Science is independent of the human mind. We learn about things by carrying out objective testing and analysis (sometimes theoretical analysis as well).

    We cannot dictate what we want science to be about, because science dictates us.

    We can, however, conform religion to be whatever we want it to be.
    Shche ne vmerla Ukraina

  8. #68

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    Quote Originally Posted by ~Tyson~ View Post
    Poor comparison. Religion is an arbitrary concept of the human mind that does not need to be dictated by the laws of nature.

    Science is independent of the human mind. We learn about things by carrying out objective testing and analysis (sometimes theoretical analysis as well).

    We cannot dictate what we want science to be about, because science dictates us.

    We can, however, conform religion to be whatever we want it to be.
    Again, I'm just going to go ahead and assume religion is false for the sake of argument. I don't think this is true, but I'm granting it because I think the point about science fails either way.

    Science is a set of methods we use to investigate the world. In what sense then is that independent of the mind? Maybe the world is independent of the mind, but the methods we use to investigate the world ("science") are conventions of the mind. If there were no minds, there would be no science. Is there science on mars? I think the answer is clearly no, because there is no one (no mind) to operate in the manner we label "scientific."

    But let's grant that science is independent of the mind and that science "dictates us". Does this show that science is more important than religion? I don't see how. Science can't even tell you what's important. You can't look under a microscope or through a telescope and see "importance" anywhere. You can't perform some test in a laboratory that places a quantifiable value on an oxygen molecule or the like. Science doesn't dictate to us importance. It doesn't dictate to us any values at all, including any idea that we should value science or value truth. The value you assign to science is not itself derived from science, rather it comes from a philosophy or a religion. And since it is your philosophy or your religion that gives value to science, you can't turn the scheme upside down and say science is more valuable than that which gives it value.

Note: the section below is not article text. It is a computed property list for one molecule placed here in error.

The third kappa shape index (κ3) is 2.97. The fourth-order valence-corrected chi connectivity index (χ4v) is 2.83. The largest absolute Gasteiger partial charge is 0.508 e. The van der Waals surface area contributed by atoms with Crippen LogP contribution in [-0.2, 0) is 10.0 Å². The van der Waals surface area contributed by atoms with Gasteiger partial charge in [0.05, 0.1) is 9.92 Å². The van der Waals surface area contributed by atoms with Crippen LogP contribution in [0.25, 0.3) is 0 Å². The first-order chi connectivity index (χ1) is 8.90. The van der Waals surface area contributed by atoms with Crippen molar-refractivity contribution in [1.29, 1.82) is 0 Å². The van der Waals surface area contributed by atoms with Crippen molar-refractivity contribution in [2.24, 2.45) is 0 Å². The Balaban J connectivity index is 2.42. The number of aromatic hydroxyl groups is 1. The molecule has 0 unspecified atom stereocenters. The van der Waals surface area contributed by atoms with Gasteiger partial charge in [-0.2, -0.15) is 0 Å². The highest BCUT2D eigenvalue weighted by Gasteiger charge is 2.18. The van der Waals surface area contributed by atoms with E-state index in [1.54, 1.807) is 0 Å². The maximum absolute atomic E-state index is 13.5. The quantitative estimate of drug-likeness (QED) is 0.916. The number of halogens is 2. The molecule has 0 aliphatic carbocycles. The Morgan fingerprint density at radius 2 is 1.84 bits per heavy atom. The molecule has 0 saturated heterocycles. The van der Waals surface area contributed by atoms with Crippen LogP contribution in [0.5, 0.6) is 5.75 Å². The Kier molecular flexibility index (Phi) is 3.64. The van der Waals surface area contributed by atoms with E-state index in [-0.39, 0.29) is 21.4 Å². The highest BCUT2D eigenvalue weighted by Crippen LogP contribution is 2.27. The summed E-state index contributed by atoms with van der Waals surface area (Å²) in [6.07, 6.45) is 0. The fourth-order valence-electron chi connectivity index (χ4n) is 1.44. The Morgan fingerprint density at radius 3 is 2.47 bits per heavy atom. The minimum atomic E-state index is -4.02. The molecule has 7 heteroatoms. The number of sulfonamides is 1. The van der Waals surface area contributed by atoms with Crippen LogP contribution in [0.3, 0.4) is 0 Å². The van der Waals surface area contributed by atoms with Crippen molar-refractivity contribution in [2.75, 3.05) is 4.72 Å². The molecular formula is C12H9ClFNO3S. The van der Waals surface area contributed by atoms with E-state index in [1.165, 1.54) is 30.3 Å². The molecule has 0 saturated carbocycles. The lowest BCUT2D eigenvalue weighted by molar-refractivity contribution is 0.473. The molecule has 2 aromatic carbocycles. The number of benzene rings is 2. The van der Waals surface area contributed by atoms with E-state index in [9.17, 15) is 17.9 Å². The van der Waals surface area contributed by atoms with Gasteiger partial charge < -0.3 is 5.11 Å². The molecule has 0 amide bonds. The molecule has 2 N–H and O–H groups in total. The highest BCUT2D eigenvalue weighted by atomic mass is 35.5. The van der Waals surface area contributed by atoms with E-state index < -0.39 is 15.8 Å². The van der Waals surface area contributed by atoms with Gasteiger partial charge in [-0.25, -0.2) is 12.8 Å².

Maybe the philosophy is false and maybe the religion is false, but that only means the value you assign to science is false too.

    Now aside from that (this is just an excursus, so to speak):

    I don't think you're correct about your portrayal of science as some objective thing that's out there that dictates facts to us. That's an old Baconian idealist view of science that no one (aside from the laymen and some philosophically naive scientists) holds to anymore. Fact is, science is much more subjective... this should come as no surprise since science is just a set of operations that scientists (subjects) perform. But Thomas Kuhn put it better and with greater illustration than I could when he said:

    "...history offers no support for so excessivelyBaconian a method. Boyle's experiments were not conceivable (and if conceivedwould have received another interpretation or none at all) until air wasrecognizes as an elastic fluid to which all the elaborate concepts ofhydrostatics could be applied. Coulomb's success depended upon his constructingspecial apparatus to measure the force between point charges. (Those who hadpreviously measured electrical forces using ordinary pan balances, etc., hadfound no consistent or simple regularity at all.) But that design, in turn,depended upon the previous recognition that every particle of electric fluidacts upon every other at a distance. It was for the force between suchparticles--the only force which might safely be assumed a simple function ofdistance--that coulomb was looking. Joule's experiments could also be used toillustrate how quantitative laws emerge through paradigmarticulation... No process yet disclosed by the historical study of scientificdevelopment at all resembles the methodological stereotype of falsification bydirect comparison with nature… the act of judgment that leads scientists toreject a previously accepted theory is always based upon more than a comparisonof that theory with the world... [Counter-instances to a scientifictheory] can at best help to create a crisis or, more accurately, to reinforceone that is already very much in existence. By themselves they cannot and willnot falsify that philosophical theory, for its defenders will dowhat we have already seen scientists doing when confronted by anomaly. Theywill devise numerous articulations and ad hoc modifications of their theory inorder to eliminate any apparent conflict." (The Structure of Scientific Revolutions)